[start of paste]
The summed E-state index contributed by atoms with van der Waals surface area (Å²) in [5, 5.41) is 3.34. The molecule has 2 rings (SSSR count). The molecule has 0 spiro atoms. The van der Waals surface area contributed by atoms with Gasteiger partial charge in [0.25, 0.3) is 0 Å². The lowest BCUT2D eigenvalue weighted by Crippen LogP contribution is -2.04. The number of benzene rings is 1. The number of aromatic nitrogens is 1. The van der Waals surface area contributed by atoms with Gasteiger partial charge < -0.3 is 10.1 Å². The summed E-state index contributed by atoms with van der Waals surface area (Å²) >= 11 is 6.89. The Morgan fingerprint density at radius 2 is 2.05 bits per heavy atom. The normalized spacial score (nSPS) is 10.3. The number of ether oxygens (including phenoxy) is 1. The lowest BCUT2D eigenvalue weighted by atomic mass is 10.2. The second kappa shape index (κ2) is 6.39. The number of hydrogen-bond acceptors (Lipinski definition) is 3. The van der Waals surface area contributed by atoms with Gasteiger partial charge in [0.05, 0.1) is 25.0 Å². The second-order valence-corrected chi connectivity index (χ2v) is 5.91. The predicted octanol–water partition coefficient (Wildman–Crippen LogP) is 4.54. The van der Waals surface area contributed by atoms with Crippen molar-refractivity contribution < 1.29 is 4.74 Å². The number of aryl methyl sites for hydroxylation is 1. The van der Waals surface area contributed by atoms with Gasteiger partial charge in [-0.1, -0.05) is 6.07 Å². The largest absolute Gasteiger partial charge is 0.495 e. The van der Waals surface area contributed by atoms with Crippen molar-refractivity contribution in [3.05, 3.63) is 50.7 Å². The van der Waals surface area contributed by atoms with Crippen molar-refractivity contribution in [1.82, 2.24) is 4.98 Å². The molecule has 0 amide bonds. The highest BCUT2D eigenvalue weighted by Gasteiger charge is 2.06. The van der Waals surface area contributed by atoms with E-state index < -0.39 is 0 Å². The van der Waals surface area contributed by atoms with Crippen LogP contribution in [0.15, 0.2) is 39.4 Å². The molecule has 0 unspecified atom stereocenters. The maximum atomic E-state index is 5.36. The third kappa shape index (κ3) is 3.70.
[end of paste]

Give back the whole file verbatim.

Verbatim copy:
The summed E-state index contributed by atoms with van der Waals surface area (Å²) in [5, 5.41) is 3.34. The molecule has 2 rings (SSSR count). The molecule has 0 spiro atoms. The van der Waals surface area contributed by atoms with Gasteiger partial charge in [0.25, 0.3) is 0 Å². The lowest BCUT2D eigenvalue weighted by Crippen LogP contribution is -2.04. The number of benzene rings is 1. The number of aromatic nitrogens is 1. The van der Waals surface area contributed by atoms with Gasteiger partial charge < -0.3 is 10.1 Å². The summed E-state index contributed by atoms with van der Waals surface area (Å²) >= 11 is 6.89. The Morgan fingerprint density at radius 2 is 2.05 bits per heavy atom. The normalized spacial score (nSPS) is 10.3. The number of ether oxygens (including phenoxy) is 1. The lowest BCUT2D eigenvalue weighted by atomic mass is 10.2. The second kappa shape index (κ2) is 6.39. The number of hydrogen-bond acceptors (Lipinski definition) is 3. The van der Waals surface area contributed by atoms with Gasteiger partial charge in [0.05, 0.1) is 25.0 Å². The second-order valence-corrected chi connectivity index (χ2v) is 5.91. The predicted octanol–water partition coefficient (Wildman–Crippen LogP) is 4.54. The van der Waals surface area contributed by atoms with Crippen molar-refractivity contribution < 1.29 is 4.74 Å². The number of aryl methyl sites for hydroxylation is 1. The van der Waals surface area contributed by atoms with Gasteiger partial charge in [-0.1, -0.05) is 6.07 Å². The largest absolute Gasteiger partial charge is 0.495 e. The van der Waals surface area contributed by atoms with Crippen molar-refractivity contribution in [3.05, 3.63) is 50.7 Å². The van der Waals surface area contributed by atoms with Crippen molar-refractivity contribution in [1.82, 2.24) is 4.98 Å². The molecule has 0 amide bonds. The highest BCUT2D eigenvalue weighted by Gasteiger charge is 2.06. The van der Waals surface area contributed by atoms with E-state index < -0.39 is 0 Å². The van der Waals surface area contributed by atoms with Crippen LogP contribution in [0.15, 0.2) is 39.4 Å². The molecule has 0 unspecified atom stereocenters. The maximum atomic E-state index is 5.36. The third kappa shape index (κ3) is 3.70.